“I started eating an apple a day and now my girlfriend doctor won’t see me anymore.”
Laughter came from the crowd of fourteen—plus one dog—standing around the Eighth Avenue driveway of Shaun Eli. This was the stand-up comedy happy hour, now held weekly at a social distance in front of Eli’s house.
At 7 p.m. on Tuesday, the happy hour began. Eli only invited people he knew, mostly from Eighth Avenue, but many people trickled in towards the end. “The more the merrier,” said Eli.
Eli’s career as a stand-up comedian was sidelined by the Covid-19 pandemic. When the happy hours started in March they were a social event, but then his neighbors asked him to tell some jokes. At first, Eli said he resisted because the happy hour was supposed to just be for socializing. But after being asked a few more times, Eli realized he had a lot of new material that he hadn’t tried out on an audience yet.
The Eighth Avenue happy hour became a comedy showcase and a time for neighbors to get together.
“One of the reasons I started doing comedy at the happy hours is because I’ve been writing jokes, and then just letting them sit on my computer for three months,” said Eli. “No one was hearing those jokes. That’s just disheartening.”
Tasleem Samji, in the audience last week, said, “I like seeing people, especially because I spend all day juggling work and my son. It’s nice having a conversation outside about something other than ‘has he eaten’ and ‘has he gone to the bathroom yet.’ It’s nice to be outside with other people. I think we’ve begun to appreciate more and more how funny this street is, and I think the happy hours kind of highlight that.”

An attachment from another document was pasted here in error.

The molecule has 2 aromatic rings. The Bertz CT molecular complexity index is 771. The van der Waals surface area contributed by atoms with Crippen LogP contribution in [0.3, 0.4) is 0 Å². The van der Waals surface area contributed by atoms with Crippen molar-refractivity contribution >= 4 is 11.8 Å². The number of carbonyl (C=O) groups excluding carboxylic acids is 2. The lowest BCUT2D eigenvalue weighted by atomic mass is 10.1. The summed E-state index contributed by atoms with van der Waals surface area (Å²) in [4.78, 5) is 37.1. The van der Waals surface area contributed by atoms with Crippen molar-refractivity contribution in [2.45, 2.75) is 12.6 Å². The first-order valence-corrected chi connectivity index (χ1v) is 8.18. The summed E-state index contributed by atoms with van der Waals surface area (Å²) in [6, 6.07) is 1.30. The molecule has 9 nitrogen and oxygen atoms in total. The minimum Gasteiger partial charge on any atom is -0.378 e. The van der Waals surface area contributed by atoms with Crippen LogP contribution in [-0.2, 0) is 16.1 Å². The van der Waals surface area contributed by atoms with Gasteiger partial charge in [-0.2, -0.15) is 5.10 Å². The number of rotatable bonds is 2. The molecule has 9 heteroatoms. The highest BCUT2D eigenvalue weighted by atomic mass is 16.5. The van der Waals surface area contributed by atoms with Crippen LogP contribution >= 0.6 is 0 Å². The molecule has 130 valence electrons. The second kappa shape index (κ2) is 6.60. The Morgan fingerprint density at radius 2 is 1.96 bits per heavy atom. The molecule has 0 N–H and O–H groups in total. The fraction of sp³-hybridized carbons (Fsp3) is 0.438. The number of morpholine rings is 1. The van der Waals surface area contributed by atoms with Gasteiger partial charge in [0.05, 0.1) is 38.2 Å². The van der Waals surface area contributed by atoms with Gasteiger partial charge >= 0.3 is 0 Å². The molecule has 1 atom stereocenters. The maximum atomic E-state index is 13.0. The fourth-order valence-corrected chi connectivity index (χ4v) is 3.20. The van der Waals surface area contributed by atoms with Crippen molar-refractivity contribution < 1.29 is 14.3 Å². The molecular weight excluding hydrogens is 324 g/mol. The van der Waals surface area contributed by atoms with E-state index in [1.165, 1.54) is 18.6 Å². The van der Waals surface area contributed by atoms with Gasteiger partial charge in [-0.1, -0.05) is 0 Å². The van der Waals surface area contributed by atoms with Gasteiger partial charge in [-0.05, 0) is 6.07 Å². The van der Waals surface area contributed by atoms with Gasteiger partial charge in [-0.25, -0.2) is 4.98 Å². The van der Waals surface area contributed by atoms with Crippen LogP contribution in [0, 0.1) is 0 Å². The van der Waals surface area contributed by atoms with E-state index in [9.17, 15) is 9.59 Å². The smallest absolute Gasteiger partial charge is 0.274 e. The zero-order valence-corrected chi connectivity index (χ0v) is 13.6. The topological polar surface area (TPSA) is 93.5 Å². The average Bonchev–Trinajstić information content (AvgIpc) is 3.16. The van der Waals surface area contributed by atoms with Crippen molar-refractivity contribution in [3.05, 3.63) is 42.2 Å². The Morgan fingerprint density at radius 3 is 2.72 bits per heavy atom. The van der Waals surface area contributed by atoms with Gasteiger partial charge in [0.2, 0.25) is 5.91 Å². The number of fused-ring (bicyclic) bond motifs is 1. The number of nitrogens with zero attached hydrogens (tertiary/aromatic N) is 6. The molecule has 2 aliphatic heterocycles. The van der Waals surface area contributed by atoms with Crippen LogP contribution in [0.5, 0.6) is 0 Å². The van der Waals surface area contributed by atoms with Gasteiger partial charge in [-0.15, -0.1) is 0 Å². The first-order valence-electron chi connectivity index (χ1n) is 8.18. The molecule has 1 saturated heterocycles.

“I was interested in comedy when I was young, but I always thought I was going to be a comedy writer, and I never thought I would perform,” said Eli. “Before I took a stand-up comedy class, the last time I was on a stage was fifth grade. I didn’t like it, and I never thought I wanted to do anything performing again. But somebody talked me into doing stand-up comedy, and it seemed to work.”
“I think everybody needs to laugh,” he said. “If we can laugh at something we are stressed about, then I think that takes some of the pain out of it. I think comedy has been very helpful during the pandemic because we have so much more access to it.”
“I used to work at a bank. Management never really said, ‘Thank you.’ I realize in my job now, I am thanked three to four times a minute. People laugh, and so I know I’m doing a good job. I can’t think of anything better than making people laugh.”